|Birth Day:||August 12, 1952|
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He was a member of the revolutionary youth organization Red Guards as a teenager.
Chen Kaige was born in Beijing, China into a family of Changle, Fuzhou origin, and grew up with fellow Fifth Generation alumnus Tian Zhuangzhuang as a childhood friend. During the Cultural Revolution, Chen joined the Red Guards. His father, Chen Huai'ai was a well-known director in his own right. As a teenage member of the Red Guards, Chen, like many other youths, denounced his own father, a fateful decision he eventually learned to regret. Indeed, this period of his life continues to influence much of his work today, notably in the unblinking depictions of the Cultural Revolution in Farewell My Concubine, and in the father-son relationship in Together. With the end of the Cultural Revolution, Chen in 1978 joined the Beijing Film Academy, where he graduated in 1982 as part of the so-called Fifth Generation of Chinese filmmakers.
Chen's first wife was Sun Jialin (孙加林), whom he met while working at the Beijing Film Factory, between 1975 and 1978; they married in 1983. He later married Hong Huang, the daughter of Zhang Hanzhi, a diplomat who had worked as an English translator for Mao Zedong. She graduated from Vassar College in New York and is the current CEO of China Interactive Media Group. In the early 1990s, after their divorce, Chen lived with Ni Ping, a female television personality. In 1996, Chen married actress Chen Hong.
Upon graduating, Chen was assigned to the Guangxi Film Studio, along with a fellow graduate, Zhang Yimou. His first movie, Yellow Earth (1984), established itself as one of the most important works of Fifth Generation filmmaking; though simple, its powerful visual imagery (courtesy of cinematography by Zhang) and revolutionary storytelling style marked a sea change in how films were seen and perceived in the People's Republic of China. The Big Parade (1986) and King of the Children (1987) expanded on his filmic repertoire. In 1987, he was awarded a fellowship by the Asian Cultural Council and served as a visiting scholar at the New York University Film School. Early in 1989, he did further experimenting in a music video for the song "Do You Believe In Shame" by Duran Duran. Later that year, he made Life on a String, a highly esoteric movie which uses mythical allegory and lush scenery to tell the story of a blind sanxian musician and his student. In the same year, he was a member of the jury at the 39th Berlin International Film Festival.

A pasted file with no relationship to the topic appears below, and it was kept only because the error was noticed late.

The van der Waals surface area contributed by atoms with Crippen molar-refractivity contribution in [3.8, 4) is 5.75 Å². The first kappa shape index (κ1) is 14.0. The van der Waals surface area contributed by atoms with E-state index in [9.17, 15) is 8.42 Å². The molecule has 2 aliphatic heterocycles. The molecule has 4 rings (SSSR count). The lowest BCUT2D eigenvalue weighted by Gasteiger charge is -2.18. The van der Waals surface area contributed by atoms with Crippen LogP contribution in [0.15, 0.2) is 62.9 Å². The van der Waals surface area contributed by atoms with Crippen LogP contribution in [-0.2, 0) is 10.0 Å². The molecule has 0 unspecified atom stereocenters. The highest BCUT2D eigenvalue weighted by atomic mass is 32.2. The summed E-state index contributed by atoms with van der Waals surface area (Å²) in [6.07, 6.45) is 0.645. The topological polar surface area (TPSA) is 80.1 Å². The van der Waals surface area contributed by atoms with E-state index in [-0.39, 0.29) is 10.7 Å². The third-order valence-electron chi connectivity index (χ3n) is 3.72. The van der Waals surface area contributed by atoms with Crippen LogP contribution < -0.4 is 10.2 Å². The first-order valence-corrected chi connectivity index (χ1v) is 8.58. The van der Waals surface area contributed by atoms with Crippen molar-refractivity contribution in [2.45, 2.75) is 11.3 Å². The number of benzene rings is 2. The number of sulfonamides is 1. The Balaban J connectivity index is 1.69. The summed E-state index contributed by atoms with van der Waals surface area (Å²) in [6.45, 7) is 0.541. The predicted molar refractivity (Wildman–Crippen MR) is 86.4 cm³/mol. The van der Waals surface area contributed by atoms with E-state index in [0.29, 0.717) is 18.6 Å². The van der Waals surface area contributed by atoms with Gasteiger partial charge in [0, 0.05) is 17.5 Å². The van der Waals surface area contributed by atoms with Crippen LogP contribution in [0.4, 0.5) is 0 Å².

In 2002, Chen made his first, and to-date only, English-language film, Killing Me Softly, a thriller starring Heather Graham and Joseph Fiennes, though it proved to be both a critical and popular disappointment. His more recent Together (2002) is an intimate film about a young violinist and his father. In 2005, he directed The Promise, a fantasy wuxia picture. The Promise saw Chen shifting to a more commercial mindset, a shift regarded by some as a "radical stylistic turn" from his previous works.
In 2006, he was awarded the Lifetime Achievement Award at the 28th Moscow International Film Festival.
In 2008, Chen directed the semi-biography Forever Enthralled, which is a return for him in the sense of directing a film based on Chinese opera. He later went on to direct Sacrifice (2010), which is a re-imagining of the famous play The Orphan of Zhao. The film was a box-office hit and many critics saw it as his "return to form".
His 2012 film Caught in the Web was selected as the Chinese entry for the Best Foreign Language Oscar at the 85th Academy Awards, but it did not make the final shortlist.
Currently, Chen Kaige is 70 years, 7 months and 10 days old. Chen Kaige will celebrate 71st birthday on a Saturday 12th of August 2023.
Find out about Chen Kaige birthday activities in timeline view here.